In the corner of the market crosswise from the entrance, a woman in her forties kneels on the ground; seeking charity from the market-goers, whose pity appeals to the sight of the young bodies covered before her, usually of a horrific burnt child, or three brown girls, lying on their backs next to each other, succumbing to sleep. often covered with a short quilt covering their bodies except for the face, all of about the same children age.
The girls remain in this static position - except for breathing - without moving or a break for food or drinking water, or responding to the call of nature, for 11 hours of continuous sleep per day. It is the period of time that the woman spends as a daily shift starting from 10:00 am in the morning, when she comes - with her human merchandise - on a private medium bus (mini bus), she got off a short distance from the place, and the bus returns to pick her up at eight in the evening.
Oday Mohammad, a journalist and social activist who lives in the same neighborhood, told "Khuyut" that this woman hires some female kids, with the purpose of begging, after giving them a sleeping drink, to keep them in that calm state throughout the day. He adds, "Ten months ago, she had three different girls who are not with her now, but they are at the same age, and they are not her daughters, of course. This is a network that practices begging with children with disabilities, for a certain profit percentage, and this practice has become very common during the past ten years."
This scene is repeated daily, in similar ways, in the streets of Sanaa, especially in the public markets; You see women accompanied by deformed or sleepy children. As soon as you try to ask one of them, she begins to wail and claim that they are her orphans; The same answer was repeated with the report’s author, by women and men begging for children in different zones of Sana'a, such as: Dariss, Bab al-Yaman, Souk al-Jabali, Al-Sabeen, and Al-Tahrir.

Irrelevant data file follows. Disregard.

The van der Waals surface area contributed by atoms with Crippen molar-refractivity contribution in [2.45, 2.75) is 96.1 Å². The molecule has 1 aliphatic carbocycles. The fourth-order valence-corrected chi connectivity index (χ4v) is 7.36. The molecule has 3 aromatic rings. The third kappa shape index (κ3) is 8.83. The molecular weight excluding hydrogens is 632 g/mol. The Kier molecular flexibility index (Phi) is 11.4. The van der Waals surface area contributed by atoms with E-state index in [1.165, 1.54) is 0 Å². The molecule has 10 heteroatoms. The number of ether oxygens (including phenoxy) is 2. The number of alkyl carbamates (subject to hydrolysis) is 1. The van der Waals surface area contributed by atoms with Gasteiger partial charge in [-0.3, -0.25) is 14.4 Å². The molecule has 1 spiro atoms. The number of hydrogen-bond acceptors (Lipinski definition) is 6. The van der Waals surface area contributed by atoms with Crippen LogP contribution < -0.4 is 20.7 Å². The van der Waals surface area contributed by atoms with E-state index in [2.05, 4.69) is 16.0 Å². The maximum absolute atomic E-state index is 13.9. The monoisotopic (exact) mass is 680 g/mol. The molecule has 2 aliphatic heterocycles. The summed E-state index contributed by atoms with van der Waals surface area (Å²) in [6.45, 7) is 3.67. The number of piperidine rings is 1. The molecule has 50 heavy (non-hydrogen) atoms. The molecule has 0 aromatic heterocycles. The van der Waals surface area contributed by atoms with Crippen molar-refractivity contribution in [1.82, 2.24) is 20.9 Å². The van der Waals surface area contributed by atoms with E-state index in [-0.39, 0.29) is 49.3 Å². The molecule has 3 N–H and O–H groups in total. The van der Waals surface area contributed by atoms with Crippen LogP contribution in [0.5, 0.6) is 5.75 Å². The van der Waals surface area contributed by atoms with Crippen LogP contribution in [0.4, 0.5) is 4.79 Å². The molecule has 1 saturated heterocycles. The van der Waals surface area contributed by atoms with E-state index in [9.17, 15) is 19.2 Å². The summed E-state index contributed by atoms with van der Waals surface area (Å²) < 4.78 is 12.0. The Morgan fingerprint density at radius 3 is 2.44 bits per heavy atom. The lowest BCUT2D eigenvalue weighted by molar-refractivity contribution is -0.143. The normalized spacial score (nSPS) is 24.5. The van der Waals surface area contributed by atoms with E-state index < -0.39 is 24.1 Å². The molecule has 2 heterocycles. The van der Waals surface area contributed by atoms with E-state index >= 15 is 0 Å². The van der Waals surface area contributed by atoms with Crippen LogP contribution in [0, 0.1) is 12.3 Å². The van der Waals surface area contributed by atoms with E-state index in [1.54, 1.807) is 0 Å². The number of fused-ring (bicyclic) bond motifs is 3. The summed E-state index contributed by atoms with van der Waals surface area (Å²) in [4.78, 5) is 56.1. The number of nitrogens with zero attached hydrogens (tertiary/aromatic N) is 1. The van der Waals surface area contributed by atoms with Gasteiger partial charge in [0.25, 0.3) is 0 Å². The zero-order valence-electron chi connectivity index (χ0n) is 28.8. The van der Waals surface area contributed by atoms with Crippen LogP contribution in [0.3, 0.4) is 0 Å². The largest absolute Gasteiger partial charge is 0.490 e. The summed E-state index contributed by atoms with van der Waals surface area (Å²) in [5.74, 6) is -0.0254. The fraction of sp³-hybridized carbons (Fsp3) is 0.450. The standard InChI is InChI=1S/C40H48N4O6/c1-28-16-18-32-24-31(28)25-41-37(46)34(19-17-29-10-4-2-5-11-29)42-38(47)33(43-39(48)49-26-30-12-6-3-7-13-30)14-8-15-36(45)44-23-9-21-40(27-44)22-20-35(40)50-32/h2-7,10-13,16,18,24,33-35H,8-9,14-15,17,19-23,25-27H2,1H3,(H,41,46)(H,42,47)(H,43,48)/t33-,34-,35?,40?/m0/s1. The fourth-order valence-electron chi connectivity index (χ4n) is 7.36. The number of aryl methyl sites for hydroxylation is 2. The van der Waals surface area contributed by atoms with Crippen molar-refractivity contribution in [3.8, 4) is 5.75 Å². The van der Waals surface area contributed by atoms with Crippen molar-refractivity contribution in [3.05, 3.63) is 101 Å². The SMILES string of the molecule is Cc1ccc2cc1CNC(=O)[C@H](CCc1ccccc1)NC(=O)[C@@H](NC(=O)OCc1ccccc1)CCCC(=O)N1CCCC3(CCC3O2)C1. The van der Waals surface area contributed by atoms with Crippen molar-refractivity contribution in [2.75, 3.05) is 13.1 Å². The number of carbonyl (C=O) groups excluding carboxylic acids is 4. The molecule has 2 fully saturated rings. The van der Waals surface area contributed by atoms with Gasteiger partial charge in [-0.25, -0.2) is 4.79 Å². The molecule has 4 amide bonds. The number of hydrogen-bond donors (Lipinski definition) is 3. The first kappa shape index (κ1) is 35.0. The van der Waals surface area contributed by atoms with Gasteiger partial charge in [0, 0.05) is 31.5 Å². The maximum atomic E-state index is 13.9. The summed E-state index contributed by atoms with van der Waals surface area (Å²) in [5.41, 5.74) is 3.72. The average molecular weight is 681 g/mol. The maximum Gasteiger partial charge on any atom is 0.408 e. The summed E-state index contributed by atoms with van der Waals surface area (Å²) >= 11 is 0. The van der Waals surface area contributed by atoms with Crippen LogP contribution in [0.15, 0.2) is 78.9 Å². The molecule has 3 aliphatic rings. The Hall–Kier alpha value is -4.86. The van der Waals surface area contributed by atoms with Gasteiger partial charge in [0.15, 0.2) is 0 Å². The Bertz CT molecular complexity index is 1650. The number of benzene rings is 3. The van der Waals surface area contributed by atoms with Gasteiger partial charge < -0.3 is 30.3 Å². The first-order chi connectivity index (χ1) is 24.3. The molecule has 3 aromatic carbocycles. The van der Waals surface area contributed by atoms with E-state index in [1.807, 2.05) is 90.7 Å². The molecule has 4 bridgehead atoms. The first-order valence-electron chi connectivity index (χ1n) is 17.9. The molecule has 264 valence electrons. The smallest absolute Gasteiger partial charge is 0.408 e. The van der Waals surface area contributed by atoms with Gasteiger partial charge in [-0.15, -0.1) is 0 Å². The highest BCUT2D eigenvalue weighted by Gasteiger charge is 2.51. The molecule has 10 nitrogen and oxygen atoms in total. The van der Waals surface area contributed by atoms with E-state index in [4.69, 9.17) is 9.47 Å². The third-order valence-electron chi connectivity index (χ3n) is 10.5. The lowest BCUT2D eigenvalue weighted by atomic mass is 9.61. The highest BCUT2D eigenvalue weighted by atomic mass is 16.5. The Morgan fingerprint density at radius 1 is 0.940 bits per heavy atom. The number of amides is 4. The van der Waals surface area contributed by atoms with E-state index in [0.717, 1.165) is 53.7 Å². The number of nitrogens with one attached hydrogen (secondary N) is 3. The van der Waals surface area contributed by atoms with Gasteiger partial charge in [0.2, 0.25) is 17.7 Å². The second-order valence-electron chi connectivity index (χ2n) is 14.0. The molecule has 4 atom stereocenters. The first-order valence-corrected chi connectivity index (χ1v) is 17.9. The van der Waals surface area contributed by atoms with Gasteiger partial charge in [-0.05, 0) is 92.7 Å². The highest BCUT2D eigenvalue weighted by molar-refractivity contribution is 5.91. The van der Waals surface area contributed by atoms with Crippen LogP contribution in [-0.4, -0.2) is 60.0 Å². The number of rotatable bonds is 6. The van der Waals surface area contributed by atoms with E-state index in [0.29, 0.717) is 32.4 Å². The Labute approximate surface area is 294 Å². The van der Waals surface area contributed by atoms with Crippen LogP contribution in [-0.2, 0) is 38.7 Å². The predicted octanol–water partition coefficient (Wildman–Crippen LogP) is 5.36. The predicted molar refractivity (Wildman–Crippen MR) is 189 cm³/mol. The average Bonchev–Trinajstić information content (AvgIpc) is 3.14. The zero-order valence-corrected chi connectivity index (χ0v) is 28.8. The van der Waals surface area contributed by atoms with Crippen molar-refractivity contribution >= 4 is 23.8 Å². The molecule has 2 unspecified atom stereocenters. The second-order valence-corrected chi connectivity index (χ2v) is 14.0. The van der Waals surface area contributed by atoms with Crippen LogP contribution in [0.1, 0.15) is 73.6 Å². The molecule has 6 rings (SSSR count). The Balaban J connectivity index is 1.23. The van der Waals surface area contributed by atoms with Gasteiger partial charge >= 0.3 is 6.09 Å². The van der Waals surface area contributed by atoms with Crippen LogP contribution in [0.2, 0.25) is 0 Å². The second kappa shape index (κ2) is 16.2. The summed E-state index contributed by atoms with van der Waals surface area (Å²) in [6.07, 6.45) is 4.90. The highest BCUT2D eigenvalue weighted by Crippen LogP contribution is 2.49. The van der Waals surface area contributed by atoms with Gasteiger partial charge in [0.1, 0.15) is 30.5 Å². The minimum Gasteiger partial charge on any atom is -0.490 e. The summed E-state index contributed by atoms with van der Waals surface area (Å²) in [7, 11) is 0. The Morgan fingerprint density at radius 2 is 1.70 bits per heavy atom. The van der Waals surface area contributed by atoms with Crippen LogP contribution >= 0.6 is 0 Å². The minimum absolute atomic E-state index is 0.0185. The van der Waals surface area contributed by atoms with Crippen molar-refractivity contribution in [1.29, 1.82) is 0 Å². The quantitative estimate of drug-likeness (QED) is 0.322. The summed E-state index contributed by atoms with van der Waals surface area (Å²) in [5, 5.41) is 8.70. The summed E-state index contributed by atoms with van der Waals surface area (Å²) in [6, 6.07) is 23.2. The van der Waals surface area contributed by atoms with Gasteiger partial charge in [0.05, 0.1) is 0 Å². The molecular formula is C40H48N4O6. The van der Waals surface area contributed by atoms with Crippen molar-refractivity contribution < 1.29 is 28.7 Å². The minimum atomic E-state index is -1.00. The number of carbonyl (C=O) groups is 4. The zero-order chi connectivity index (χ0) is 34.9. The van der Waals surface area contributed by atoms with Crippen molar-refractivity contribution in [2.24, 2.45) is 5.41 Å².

Children with disabilities... an effective hook!
This is only a less widespread method, compared to another more prevalent and effective method, which is begging with children with disabilities or congenitally malformed children, as they are more sympathetic, and it only requires spinning them in markets, mosques, or wedding halls sometimes.
In limited cases, some find it necessary to allow beggary as an abstract case, due to considerations and motives related to the terrible living situation experienced by the vast majority of Yemenis, in light of the armed conflict and its economic, security and demographic consequences, which all Yemenis have suffered.